It is Wednesday at 7 p.m. and one by one, students shuffle into Wiley Library and Learning Center room 214. As more and more people enter, the mood lightens and soon jokes are flying. It is a slow day and they have nothing to read. Someone mentions a Reddit and it is pulled up on the projector to share examples of sexist writing in published books. There are laughs as they read turns of phrases such as “breasted breastily.” This is Writer’s Club, a club open to all writers on campus regardless of major to share their writings and talk about their craft.
The club was founded by Jody Kifner and Andrew Lotto in 2016.
“I wanted a space to talk about writing more outside of class and I wanted to hone my workshop skills because I think those make you a better writer.,” said Kifner. “I was never going to do it by myself, and then I talked to Andrew Lotto about it a little. We joked about it back and forth for a while, like yeah, we should do this thing and then you never do. Then two-and-a-half or three years ago, we were like, okay, we’re going to buckle down and do it this semester.”
The primary activity of Writer’s Club is the workshop. Writers can share pieces that they’re working on for their creative writing or workshop courses and get feedback without the same fears of grades.
“I think that’s the scary thing about class workshops is that you know you’re going to get graded,” said Emma Testerman, club president. “As someone who has been in those classes, sometimes I feel like I’ve been graded on the topic itself, like the story. This is a safe place for people to share what they think is a far-fetched story or a dark broody poem. It’s something they can embrace here.”
According to Kifner, the focus of workshop critique is on the elements of style, such as grammar and sentence structure.
“It’s the same goal that the program as a whole has, of just trying to help people develop their specific voice in writing and trying to encourage people to experiment techniques that they see other authors doing,” said Kifner. “Just trying to define for themselves what does and doesn’t work.”
Workshops involve the writer of a piece reading their piece aloud, or having someone else read it, then there will be conversation and critique.
“One of the goals of the club was to help get writers more in tune with the performative side of writing,” said Kifner. “Being able to start to read out loud, especially when it’s your own work, it can be terrifying. I think that’s an important skill that doesn’t really get touched on in the BFA because you don’t have do readings until you’re reading for thesis.”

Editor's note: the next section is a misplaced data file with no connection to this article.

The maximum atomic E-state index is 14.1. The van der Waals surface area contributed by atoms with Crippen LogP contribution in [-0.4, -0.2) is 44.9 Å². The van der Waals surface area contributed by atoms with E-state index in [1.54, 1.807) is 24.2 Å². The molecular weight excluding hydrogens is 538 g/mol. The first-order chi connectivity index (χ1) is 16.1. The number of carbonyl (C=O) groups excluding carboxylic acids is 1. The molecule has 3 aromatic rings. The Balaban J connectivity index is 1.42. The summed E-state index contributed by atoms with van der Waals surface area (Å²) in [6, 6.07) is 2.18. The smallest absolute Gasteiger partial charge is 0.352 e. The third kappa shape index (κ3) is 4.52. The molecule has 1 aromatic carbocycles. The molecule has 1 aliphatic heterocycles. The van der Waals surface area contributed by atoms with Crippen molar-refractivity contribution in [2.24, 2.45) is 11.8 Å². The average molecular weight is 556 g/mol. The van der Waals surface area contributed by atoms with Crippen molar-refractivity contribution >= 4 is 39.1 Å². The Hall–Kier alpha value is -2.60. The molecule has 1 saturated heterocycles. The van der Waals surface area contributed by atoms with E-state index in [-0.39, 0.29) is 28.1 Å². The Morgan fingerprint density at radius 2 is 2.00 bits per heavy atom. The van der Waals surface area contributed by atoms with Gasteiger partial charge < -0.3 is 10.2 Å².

Critique levels can vary, on request of the author whose piece is being reviewed, between gentler and harsher critiques.
“When I bring myself in, it’s usually after I’ve proofed it a whole bunch, so I want people’s raw commentary. I want to be roasted,” said Rebecca Flieder, the club’s treasurer. “I want my poetry to be absolutely slaughtered because that’s the way I get better, but for first-timers who don’t want to be criticized so hard, we’ll usually go light. We had an instance where someone said ‘Roast me! Roast me!’ and we roasted them, and they got a little bit mad at us. But after I talked to them, they were like, okay I get it and we had a productive workshop after that. It was tense for a bit, though.”
Most creative work can be submitted for workshop including creative non-fiction, however academic essays and fanfiction aren’t allowed. Fanfiction is a form of writing that involves writing that is in established media that isn’t made by the original creators. This poses some problems in critique, as the others in workshop may not know about the original work and it makes it difficult to comment on character or world-building if that isn’t original to the author.
“A lot of us want to get published,” said Testerman. “A lot of us are writing our own stuff and we like seeing our own individual stories that we come up with, along with helping them flesh it out. Building character and so on.”
One of the biggest challenges of workshops is the anxiety that comes with sharing one’s work. Depending on the person, it can take a lot to share creative works to a room full of people and then get feedback on the piece.
“It’s a good time to bring my poetry to a group of people who I really trust. You have to trust people to bring your stuff to them,” said Flieder. “Writing comes out of you as truth, that’s how I feel about it. The things that come out of you is your personal truth. When I wrote “Kaddish,” which was a poem about a family friend of mine passing away, I brought it to them first. They’re my literary family.”
The sense of closeness is echoed by other members of the club.
“It’s home,” said Testerman. “Being in middle and high school and being a writer, it felt lonely, because no one else was. Nobody liked it. Nobody liked those assignments. Now with people who do, it’s nice to know that I’m not the only one who thinks that maybe a certain style is weird or enjoys a certain topic.”
The club is welcome and open to all new members.
“We’re always open, we’re always looking for more people,” said Flieder. “Even if you’ve never been in a workshop before, even if your poetry has never seen the light of day, we want to see it. We want to help you out.”
Occasionally, the club will do other things than workshop, such as putting on videos of slam poems. Some meetings will be comprised entirely of discussion of poems that members had to read in other classes. It’s an informal club that allows its members to relax outside of the pressures of graded workshops.
Writer’s Club gives student writers the opportunity for feedback on any piece that they want to be critiqued. The club is open and welcoming to any students at NVU-Johnson, just please, leave your fanfiction at home.